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Exclusive: The UK government spent over £11m on deportation charter flights in 2021

The Home Office’s spending on the flights increased by a third in a year.

The UK government spent £11.3million on controversial deportation charter flights in 2021, The Big Issue can reveal.

As the number of people deported on the flights shot up during the pandemic, the government paid an average of £175,000 for each of the 65 flights last year.

The spending increased by over a third on 2020, when £8.2m was spent, and critics of the flights say they are unjust and a waste of money.

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Labour MP Bell Ribeiro-Addy told The Big Issue: “The Tories rely heavily on their anti-migrant policies to distract from the real issues people face, like the cost of living crisis.

“The only people who benefit from this apart from them are the Home Office contractors raking in these eye-watering sums.”

The Home Office would not release the cost of individual flights – but disclosed to The Big Issue that a total of £11,370,678 had been spent.

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Over 1,300 people were removed from the UK on the flights in 2021, up from 410 people in 2019. Albania and Romania were the most common destinations.

Charter flights are planes hired by the Home Office specifically to remove people – as opposed to deportations which take place on scheduled flights. 

Bella Sankey, director of Detention Action, told The Big Issue: “In their efforts to pack deportation planes with people at any cost, the Home Office has ripped families apart and deported British residents to danger. Some flights cost six figures, just to deport one or two people, flying in the face of value for money and sensible policy making.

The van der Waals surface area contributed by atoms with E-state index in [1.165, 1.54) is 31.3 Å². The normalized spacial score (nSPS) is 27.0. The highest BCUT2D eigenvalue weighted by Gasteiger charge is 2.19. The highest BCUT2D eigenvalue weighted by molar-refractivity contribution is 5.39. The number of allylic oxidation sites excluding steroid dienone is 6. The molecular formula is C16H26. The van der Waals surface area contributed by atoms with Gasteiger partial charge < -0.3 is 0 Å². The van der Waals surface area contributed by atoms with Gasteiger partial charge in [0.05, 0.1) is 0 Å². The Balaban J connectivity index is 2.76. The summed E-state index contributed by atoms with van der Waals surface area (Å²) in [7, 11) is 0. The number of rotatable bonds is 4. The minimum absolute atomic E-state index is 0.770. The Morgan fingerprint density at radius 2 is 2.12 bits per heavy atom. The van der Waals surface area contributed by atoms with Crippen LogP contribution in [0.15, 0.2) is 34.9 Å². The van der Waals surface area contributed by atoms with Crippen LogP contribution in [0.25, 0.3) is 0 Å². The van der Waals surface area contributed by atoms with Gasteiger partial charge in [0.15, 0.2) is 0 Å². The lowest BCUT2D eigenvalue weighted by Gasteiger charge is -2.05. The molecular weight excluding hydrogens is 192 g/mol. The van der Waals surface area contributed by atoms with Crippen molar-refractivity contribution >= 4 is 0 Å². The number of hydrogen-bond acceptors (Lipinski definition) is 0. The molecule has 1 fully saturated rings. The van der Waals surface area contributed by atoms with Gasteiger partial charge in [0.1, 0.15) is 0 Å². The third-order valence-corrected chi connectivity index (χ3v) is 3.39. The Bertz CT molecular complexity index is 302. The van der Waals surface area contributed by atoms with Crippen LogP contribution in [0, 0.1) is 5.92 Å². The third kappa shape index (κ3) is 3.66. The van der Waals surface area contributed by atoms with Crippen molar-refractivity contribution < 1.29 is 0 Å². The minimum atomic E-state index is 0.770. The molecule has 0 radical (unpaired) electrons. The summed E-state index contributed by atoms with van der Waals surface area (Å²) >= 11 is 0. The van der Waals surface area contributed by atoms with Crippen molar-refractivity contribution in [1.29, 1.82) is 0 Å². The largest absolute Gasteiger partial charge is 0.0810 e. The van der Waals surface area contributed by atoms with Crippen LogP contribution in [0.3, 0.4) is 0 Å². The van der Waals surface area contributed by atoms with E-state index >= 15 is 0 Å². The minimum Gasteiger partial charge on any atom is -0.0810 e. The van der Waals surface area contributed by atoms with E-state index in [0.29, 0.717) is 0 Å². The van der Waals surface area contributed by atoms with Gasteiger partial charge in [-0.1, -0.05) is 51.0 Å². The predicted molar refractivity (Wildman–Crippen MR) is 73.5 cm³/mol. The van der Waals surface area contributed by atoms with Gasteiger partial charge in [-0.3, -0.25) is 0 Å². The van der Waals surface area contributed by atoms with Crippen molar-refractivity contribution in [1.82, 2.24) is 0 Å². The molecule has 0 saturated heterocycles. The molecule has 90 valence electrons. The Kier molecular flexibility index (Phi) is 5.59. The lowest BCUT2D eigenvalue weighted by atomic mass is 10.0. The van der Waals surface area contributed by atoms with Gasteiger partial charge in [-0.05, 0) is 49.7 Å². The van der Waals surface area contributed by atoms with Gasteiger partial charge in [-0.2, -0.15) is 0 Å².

“This government could use these millions to help minimise the looming cost of living increases, but chooses instead to take people from their loved ones.”

The Home Office defends the flights as a means to deport criminals with no right to be in the UK, and says deportations are often frustrated by “baseless” last-minute legal claims.”

A Big Issue investigation in January found many potential deportees had not been able to access adequate legal representation until they were detained for a charter flight, and often had their deportations cancelled after lodging appeals while in custody.

Alongside its release of the figures after a Freedom of Information request, the Home Office said: “Every week the Home Office removes, to different countries, people who have no right to be in the UK. During the Covid-19 pandemic we have continued to deport foreign national offenders and return other immigration offenders where flight routes have been available to us, on both scheduled and charter flights.

“The government’s efforts to facilitate entirely legitimate and legal returns of people who have entered the UK illegally are too often frustrated by late challenges submitted hours before the flight. These claims are often baseless and entirely without merit but are given full legal consideration which can lead to removal being rescheduled. Some operations also have to be cancelled or deferred for reasons related to Covid-19.”

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